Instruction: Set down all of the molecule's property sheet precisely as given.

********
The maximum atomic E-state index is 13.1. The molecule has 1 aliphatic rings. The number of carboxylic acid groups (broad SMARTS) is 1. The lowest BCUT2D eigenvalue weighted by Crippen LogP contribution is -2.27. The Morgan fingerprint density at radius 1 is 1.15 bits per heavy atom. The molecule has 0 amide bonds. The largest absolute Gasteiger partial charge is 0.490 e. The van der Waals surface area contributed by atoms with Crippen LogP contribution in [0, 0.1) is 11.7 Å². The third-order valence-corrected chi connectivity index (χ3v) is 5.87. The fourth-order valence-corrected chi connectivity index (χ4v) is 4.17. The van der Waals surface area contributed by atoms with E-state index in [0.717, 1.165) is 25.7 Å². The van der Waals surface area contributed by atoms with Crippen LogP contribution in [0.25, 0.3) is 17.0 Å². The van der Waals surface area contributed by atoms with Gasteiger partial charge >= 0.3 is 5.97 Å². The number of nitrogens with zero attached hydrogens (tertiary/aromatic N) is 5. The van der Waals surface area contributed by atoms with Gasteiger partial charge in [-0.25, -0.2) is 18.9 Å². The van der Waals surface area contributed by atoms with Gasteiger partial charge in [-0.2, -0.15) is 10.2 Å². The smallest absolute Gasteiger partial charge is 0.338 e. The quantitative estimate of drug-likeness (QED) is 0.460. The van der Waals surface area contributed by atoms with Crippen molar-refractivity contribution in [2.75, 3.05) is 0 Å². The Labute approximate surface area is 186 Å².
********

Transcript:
The maximum atomic E-state index is 13.1. The molecule has 1 aliphatic rings. The number of carboxylic acid groups (broad SMARTS) is 1. The lowest BCUT2D eigenvalue weighted by Crippen LogP contribution is -2.27. The Morgan fingerprint density at radius 1 is 1.15 bits per heavy atom. The molecule has 0 amide bonds. The largest absolute Gasteiger partial charge is 0.490 e. The van der Waals surface area contributed by atoms with Crippen LogP contribution in [0, 0.1) is 11.7 Å². The third-order valence-corrected chi connectivity index (χ3v) is 5.87. The fourth-order valence-corrected chi connectivity index (χ4v) is 4.17. The van der Waals surface area contributed by atoms with E-state index in [0.717, 1.165) is 25.7 Å². The van der Waals surface area contributed by atoms with Crippen LogP contribution in [0.25, 0.3) is 17.0 Å². The van der Waals surface area contributed by atoms with Gasteiger partial charge >= 0.3 is 5.97 Å². The number of nitrogens with zero attached hydrogens (tertiary/aromatic N) is 5. The van der Waals surface area contributed by atoms with Gasteiger partial charge in [-0.25, -0.2) is 18.9 Å². The van der Waals surface area contributed by atoms with Gasteiger partial charge in [-0.2, -0.15) is 10.2 Å². The smallest absolute Gasteiger partial charge is 0.338 e. The quantitative estimate of drug-likeness (QED) is 0.460. The van der Waals surface area contributed by atoms with Crippen molar-refractivity contribution in [2.75, 3.05) is 0 Å². The Labute approximate surface area is 186 Å².